Clothing Addiction

trademark opposition

Jamie Bunyan and Stephanie Afonso Cadete v London IP Exchange Limited (see O/026/19) serves as a reminder of the importance of undertaking a legal clearance search in order to avoid a trade mark conflict before seeking to protect a new brand.

Clothing Craving

The case concerned a trade mark application by Jamie Bunyan and Stephanie Afonso Cadete to register the figurative mark IT’S AN ADDICTION that sought to protect clothing, which was opposed by London IP Exchange Limited based on its earlier trade mark for the word ADDICTION, also covering clothing.

The Applicants filed a counterstatement and evidence of involvement in previous proceedings with the Opponent. Arguments were also made by the Applicants that there are many other trade mark owners incorporating the word ADDICTION into their branding and therefore the marks at issue should be allowed to co-exist. Neither party filed written submissions, nor requested a hearing.

Trademark Opposition Decision

In the decision, the Hearing Officer sets out the law for similar marks covering identical goods. We are reminded that co-existing trade marks on the register sharing the same word or element has previously been considered and found to be irrelevant in terms of weakening the distinctive character of that element.

The Hearing Officer took into account that the average consumer would be a member of the general public and the act of purchasing the clothing would be a primarily visual process. The Hearing Officer noted that in a traditional bricks and mortar retail premises, the average consumer would be viewing and handling the clothing and possibly trying garments on. On a website or mail order catalogue, the consumer would be viewing images of the goods before selection. Accordingly, the Hearing Officer concluded that the average consumer would be paying a reasonable degree of attention during the purchasing process.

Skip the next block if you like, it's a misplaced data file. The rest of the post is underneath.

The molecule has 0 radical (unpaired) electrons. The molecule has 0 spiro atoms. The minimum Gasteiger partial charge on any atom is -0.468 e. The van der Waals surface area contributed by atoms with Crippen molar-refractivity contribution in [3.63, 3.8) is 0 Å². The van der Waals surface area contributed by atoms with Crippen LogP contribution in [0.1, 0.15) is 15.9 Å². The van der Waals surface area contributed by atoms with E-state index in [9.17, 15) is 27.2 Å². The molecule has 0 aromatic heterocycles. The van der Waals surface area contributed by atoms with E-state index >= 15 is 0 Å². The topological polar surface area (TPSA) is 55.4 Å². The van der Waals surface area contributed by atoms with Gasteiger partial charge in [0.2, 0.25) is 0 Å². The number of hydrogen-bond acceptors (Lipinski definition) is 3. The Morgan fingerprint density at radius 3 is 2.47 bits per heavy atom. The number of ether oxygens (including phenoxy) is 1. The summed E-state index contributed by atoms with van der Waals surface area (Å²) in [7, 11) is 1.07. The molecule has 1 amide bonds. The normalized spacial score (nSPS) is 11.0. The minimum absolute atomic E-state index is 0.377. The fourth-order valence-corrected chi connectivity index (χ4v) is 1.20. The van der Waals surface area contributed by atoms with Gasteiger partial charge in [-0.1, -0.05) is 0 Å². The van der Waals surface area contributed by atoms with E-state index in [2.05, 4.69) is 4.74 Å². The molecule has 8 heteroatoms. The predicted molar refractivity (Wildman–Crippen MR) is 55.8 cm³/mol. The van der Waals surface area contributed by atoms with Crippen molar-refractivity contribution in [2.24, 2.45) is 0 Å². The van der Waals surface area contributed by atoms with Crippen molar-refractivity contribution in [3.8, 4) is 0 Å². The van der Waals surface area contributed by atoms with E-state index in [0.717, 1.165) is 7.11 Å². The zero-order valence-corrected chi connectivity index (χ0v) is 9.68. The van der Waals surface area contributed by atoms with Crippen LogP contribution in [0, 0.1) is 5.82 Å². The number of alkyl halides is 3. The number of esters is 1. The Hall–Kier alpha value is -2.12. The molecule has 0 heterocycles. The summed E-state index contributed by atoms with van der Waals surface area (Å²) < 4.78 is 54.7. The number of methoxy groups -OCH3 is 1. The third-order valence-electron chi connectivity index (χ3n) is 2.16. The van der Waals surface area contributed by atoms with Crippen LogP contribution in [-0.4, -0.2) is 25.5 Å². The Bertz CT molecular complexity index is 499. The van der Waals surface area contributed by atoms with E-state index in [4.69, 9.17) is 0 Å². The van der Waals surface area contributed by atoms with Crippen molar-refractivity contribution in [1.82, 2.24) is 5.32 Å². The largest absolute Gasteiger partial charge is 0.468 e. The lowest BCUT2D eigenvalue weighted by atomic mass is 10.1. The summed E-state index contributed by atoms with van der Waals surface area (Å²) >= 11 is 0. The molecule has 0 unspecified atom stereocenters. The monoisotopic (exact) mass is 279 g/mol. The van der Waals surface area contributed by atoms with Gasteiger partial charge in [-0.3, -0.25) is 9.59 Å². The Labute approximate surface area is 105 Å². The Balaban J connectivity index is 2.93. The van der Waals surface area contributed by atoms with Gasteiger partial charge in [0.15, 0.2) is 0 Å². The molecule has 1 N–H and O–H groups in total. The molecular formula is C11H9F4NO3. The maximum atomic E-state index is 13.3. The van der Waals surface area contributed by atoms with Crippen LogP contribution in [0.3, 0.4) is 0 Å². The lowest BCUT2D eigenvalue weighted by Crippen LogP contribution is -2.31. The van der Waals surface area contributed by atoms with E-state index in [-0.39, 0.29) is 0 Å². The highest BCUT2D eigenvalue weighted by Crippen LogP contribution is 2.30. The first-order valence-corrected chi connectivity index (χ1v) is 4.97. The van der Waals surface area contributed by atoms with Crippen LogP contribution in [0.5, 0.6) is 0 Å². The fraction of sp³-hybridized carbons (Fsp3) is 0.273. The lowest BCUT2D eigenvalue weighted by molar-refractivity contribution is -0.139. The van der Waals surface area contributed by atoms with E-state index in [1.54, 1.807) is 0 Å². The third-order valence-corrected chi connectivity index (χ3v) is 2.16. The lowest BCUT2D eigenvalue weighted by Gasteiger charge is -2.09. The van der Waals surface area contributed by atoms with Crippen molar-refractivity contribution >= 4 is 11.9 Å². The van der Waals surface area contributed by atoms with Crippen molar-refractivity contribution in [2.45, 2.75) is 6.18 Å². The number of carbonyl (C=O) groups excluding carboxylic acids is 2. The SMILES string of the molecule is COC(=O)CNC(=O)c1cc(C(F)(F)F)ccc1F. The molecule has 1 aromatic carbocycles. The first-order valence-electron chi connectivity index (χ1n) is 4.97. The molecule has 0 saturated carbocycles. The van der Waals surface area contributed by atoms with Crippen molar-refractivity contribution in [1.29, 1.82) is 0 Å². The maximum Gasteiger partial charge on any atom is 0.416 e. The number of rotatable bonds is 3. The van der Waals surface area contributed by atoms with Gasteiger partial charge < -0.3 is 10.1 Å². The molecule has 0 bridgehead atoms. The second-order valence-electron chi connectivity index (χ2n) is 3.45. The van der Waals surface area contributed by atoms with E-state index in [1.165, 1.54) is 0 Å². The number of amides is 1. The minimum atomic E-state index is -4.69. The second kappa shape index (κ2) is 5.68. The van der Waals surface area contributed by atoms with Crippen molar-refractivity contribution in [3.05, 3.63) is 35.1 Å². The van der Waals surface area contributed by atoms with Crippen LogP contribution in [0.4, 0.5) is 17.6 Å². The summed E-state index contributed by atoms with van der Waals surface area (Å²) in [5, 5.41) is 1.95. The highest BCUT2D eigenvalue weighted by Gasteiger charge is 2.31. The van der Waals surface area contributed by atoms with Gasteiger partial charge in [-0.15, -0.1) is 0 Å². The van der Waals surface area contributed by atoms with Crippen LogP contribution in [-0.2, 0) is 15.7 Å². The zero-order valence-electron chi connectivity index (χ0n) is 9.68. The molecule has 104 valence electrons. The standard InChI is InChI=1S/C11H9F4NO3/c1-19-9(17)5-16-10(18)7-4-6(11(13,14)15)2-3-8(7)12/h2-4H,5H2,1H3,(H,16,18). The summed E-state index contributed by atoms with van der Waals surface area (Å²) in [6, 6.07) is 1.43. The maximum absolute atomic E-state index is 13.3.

The Hearing Officer also noted that the Applicants have added the words ITS AN and the underlying as a point of visual difference, the dominant shared element was the word ADDICTION and therefore a high level of visual similarity exists.

Taking into account the similarity of the marks for identical goods, as well as the principle that the more distinctive the earlier mark is the greater the likelihood of confusion, the Hearing Officer allowed the opposition and made an award of costs in favour of the Opponent.

Tidman Comment

This case highlights the risks of not seeking professional advice and representation. To avoid any potential for a trade mark conflict, it is important to carry out a legal clearance search to check existing trade mark registrations and applications before adopting your new brand. If similar but not identical brands are being considered, legal advice is recommended because existing trade mark rights are often a matter for legal interpretation. Following a search, your intellectual property professional can then advise you on any potential difficulties faced in registering your new brand as a trade mark. Professional representation is recommended if your trade mark application is opposed as this area law is complex. Sometimes it may be possible to enter into a co-existence agreement with the Opponent.

For advice on how to oppose a trade mark application or on how to defend a trade mark opposition, please contact us.

Tidman Legal is a firm of specialist trade mark lawyers based in Edinburgh.